There are various factors school managements have attributed for not including primary school students in the celebration. While some pointed out logistic issues others simply didn’t have any reasons. However, in most schools, Kindergarten students are not included in the participation. Reason? “They need a different kind of attention. Parents can bring them for the celebration. But we cannot involve them in group activities. It’s not easy and parents do understand,’’ a school principal said that students from Class 1 to 12 in her school would participate in the celebration.

Sharing similar views, a school management member said that they could not accommodate kindergarten children due to “logistic issue.’’ “Otherwise, students from Class 1 to 12 have to compulsorily participate.  In order to keep the freedom spirit high for the Kindergarten students, we have a series of activities including a fancy dress competition on freedom fighters,’’ the management member added.

Principal of a well-known boys’ school said that they were contemplating whether to include primary classes or not. “Students from Class 5 onwards will participate in the celebration. For Classes upto 4, we are yet to decide whether to make it compulsory or not. One of the main reasons is picking up and dropping these kids. However, we have extended the invitation to the parents of these children. They can bring the children with them and participate,’’ he says.

Even as some schools professed strong reasons for not including primary school children in the celebration, a school principal said that it had “been the trend” in his school not to include Class 1 and Class 2 students. “All these years, we had students from Class 3 onwards participating in the Independence Day celebration. There is no specific reason why these two classes are not included. I will write to the management requesting them to allow these children also to participate in the celebration,” he says.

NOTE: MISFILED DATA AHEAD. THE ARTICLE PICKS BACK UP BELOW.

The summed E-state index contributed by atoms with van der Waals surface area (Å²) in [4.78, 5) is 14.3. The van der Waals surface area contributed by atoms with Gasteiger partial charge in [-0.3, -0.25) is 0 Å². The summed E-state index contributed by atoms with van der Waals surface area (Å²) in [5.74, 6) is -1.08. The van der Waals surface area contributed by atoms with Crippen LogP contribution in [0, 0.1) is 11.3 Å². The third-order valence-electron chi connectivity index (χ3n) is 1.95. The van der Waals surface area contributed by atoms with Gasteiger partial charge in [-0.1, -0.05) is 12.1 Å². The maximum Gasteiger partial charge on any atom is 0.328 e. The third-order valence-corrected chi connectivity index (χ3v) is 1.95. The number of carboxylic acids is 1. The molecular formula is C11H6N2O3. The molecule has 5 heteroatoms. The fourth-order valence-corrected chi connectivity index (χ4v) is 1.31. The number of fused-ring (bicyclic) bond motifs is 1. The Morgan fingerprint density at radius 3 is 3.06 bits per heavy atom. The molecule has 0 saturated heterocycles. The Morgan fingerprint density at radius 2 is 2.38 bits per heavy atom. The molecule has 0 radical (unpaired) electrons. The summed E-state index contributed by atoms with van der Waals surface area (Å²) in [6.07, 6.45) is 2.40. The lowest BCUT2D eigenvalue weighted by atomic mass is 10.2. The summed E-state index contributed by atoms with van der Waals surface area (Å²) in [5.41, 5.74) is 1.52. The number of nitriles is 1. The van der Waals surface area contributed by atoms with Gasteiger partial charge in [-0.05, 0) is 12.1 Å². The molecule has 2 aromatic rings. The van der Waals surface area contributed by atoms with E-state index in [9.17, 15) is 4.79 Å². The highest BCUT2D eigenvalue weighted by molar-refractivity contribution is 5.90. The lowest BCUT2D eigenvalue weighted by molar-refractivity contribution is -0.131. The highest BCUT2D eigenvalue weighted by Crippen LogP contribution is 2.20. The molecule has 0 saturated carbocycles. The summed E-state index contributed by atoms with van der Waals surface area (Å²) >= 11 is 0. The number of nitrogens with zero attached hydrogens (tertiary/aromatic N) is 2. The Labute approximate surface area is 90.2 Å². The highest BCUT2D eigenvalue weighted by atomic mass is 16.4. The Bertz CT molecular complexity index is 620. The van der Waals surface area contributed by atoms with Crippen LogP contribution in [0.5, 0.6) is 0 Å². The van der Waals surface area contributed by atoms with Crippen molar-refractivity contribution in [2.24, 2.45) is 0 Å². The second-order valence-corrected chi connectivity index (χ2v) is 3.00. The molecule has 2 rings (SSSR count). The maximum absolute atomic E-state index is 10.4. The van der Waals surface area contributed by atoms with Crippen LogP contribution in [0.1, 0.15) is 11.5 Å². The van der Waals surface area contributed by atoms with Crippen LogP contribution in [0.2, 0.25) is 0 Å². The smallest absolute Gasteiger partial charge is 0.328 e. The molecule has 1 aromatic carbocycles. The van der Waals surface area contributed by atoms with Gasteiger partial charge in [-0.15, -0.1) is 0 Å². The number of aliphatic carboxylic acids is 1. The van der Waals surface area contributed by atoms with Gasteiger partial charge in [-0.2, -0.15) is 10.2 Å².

Looks like children have to wait for some more years to actually participate in the Independence Day celebrations in their schools.

How schools are celebrating

Every school has planned something unique and different for this Independence Day celebration. All the schools will start their celebration with a flag hoisting and march past followed by various cultural programmes. In addition to this, some schools are also planning to have sports events including cricket matches and prize distribution programmes.

Take Delhi Public School (DPS) for instance. Throughout August, they have scheduled different activities including plays, art and drama. “All the classes have to compulsorily participate in the celebration. We will have an Independence Day cup where all the three DPS’ will participate,’’ says Mansoor Ali Khan, member, Board of Management.

At Little Flower Public School, students mainly high school students will take part in the march past held at Manekshaw Parade Grounds. In addition to this, the school will have a series of programmes, which goes on for up to two hours. “It’s compulsory for all the classes to participate in the programme. Parents will have to accompany the children of the lower classes,’’ says Gayethri Devi, principal of the school.

“We need to be proud of our country. The children need to know about our Independence,’’ says Mansoor.